‛Sorry, lad, I’m just visiting.’
Madoc shook his head at the young chap trying to pick him up, then wished he’d used some other words. That particular phrase brought too many memories, on a night when he was already drowning in them.
Twenty five years. He didn’t know where they’d gone. Well, he did, of course; he could write a book on the events that had played out across that time. And there were people—his best mate Carl for one—who said he should. But that would mean more fame, more attention, less chance of living his life the way he wanted it. Less chance of slipping out for a quiet drink at a dockside bar every now and again.
He sipped his pint, letting the music and chatter wash over him, watching the shifting crowd. Youngsters, mostly, the generation below his, who’d grown up with all the advantages he’d never had. It hadn’t made them inconsiderate—memories dinned into them by parents and teachers made sure of that—just less fearful and more self-assured.
More persistent, too. Like this young chap, still hanging round with a hopeful look in spite of Madoc’s put-down. For a moment he wondered if he was making a mistake. The lad was cute, no doubt about it, with neat dark hair and a look, almost, of Josh. And up for it. His eyes lit up when he saw Madoc looking at him.
‛Fancy a drink?’
Say yes, you old fool. He could hear Carl’s voice nagging now. You deserve some happiness. Stop punishing yourself. It wasn’t that easy, though. Sheer hard experience told him one-night stands never worked. And thanks to Josh, a one-night stand was all it would ever be. He shook his head again, smiling to soften the blow. ‛Flattering, but no. For all sorts of reasons, but mostly just wrong time, wrong place.’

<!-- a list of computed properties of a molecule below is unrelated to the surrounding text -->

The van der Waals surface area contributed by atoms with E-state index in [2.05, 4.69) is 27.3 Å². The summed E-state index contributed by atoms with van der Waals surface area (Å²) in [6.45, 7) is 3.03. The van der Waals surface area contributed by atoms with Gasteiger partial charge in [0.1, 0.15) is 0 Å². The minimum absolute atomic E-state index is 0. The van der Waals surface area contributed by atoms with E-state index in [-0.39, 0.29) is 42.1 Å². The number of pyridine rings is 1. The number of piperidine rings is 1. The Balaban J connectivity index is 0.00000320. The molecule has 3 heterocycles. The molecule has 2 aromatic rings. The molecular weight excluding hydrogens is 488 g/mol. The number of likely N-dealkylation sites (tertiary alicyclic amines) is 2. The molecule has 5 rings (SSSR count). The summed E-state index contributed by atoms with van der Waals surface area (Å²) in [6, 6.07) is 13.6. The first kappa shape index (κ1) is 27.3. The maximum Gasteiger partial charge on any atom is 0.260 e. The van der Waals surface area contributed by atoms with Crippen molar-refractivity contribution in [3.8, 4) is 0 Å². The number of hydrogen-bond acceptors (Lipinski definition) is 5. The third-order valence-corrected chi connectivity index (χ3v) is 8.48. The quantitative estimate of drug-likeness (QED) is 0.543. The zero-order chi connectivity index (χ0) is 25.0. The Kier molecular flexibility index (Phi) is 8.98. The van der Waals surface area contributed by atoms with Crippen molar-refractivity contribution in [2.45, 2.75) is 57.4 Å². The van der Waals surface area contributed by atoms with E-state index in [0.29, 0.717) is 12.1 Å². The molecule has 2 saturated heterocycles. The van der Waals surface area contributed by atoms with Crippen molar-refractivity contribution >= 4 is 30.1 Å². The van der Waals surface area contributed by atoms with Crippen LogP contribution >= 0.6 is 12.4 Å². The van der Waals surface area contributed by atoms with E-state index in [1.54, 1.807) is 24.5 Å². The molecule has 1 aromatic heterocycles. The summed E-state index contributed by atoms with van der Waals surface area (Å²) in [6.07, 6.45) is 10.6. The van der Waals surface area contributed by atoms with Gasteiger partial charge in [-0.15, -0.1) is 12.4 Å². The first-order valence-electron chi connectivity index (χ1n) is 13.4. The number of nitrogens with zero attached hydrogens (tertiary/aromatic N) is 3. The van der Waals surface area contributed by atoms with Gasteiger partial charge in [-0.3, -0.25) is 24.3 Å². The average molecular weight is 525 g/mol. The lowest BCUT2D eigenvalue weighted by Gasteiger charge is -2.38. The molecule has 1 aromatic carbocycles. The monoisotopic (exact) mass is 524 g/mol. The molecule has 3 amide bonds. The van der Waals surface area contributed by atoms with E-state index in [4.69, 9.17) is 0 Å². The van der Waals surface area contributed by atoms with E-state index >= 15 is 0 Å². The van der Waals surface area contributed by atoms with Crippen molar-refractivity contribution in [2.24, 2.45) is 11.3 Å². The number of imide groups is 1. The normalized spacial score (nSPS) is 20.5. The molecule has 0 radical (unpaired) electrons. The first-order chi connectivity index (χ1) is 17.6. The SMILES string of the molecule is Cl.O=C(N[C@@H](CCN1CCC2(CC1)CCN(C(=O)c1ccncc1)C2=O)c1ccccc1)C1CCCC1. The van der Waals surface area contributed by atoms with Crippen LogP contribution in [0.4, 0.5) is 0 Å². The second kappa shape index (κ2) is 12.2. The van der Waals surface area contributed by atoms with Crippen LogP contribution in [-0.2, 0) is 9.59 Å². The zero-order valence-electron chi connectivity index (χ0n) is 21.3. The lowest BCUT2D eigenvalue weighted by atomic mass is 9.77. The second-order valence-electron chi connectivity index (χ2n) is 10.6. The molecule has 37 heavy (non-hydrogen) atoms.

The lad smiled back. ‛Fair enough. You’re way out of my league anyway. You’re Madoc Owen, aren’t you? The man who changed—’
‛Not here. Not tonight. Tonight I’m just any other man, having a drink, waiting for a friend.’ As he’d done in the last four bars he’d visited. Hung round, drinking warm beer, trying to merge with the scenery, until they were all starting to merge into one. He could barely remember if this was the Last Ship or the Call to Arms. Thanks to Josh and his riddles he felt bound to try them all, but after this one there weren’t too many left. Well, apart from one, and there was no way he was trying that.
The lad had finally got the message and moved away, but others would take his place. It happened all the time. He was enough of a realist to know it had more to do with who he was and less with how he looked. One more reason for not wanting to give in to it, to the voices—including Carl’s—that said What’s the worst that can happen? It’s just one night. But then that’s what he’d told himself about Josh, and look how that turned out.